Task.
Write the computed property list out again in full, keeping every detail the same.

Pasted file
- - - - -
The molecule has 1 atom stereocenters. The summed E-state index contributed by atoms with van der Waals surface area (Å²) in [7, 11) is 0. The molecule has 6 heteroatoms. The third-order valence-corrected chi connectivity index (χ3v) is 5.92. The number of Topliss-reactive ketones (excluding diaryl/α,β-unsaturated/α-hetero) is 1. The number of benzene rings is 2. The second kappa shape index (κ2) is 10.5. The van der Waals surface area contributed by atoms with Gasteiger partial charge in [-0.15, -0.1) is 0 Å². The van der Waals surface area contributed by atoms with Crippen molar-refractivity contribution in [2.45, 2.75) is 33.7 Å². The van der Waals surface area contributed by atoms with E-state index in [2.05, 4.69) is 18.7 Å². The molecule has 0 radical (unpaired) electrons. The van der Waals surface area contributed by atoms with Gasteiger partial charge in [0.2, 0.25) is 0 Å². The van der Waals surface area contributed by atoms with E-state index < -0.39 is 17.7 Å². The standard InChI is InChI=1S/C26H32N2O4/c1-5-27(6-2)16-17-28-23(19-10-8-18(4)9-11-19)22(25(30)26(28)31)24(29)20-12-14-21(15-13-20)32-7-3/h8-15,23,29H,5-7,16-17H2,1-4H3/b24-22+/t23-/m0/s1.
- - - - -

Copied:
The molecule has 1 atom stereocenters. The summed E-state index contributed by atoms with van der Waals surface area (Å²) in [7, 11) is 0. The molecule has 6 heteroatoms. The third-order valence-corrected chi connectivity index (χ3v) is 5.92. The number of Topliss-reactive ketones (excluding diaryl/α,β-unsaturated/α-hetero) is 1. The number of benzene rings is 2. The second kappa shape index (κ2) is 10.5. The van der Waals surface area contributed by atoms with Gasteiger partial charge in [-0.15, -0.1) is 0 Å². The van der Waals surface area contributed by atoms with Crippen molar-refractivity contribution in [2.45, 2.75) is 33.7 Å². The van der Waals surface area contributed by atoms with E-state index in [2.05, 4.69) is 18.7 Å². The molecule has 0 radical (unpaired) electrons. The van der Waals surface area contributed by atoms with Gasteiger partial charge in [0.2, 0.25) is 0 Å². The van der Waals surface area contributed by atoms with E-state index < -0.39 is 17.7 Å². The standard InChI is InChI=1S/C26H32N2O4/c1-5-27(6-2)16-17-28-23(19-10-8-18(4)9-11-19)22(25(30)26(28)31)24(29)20-12-14-21(15-13-20)32-7-3/h8-15,23,29H,5-7,16-17H2,1-4H3/b24-22+/t23-/m0/s1.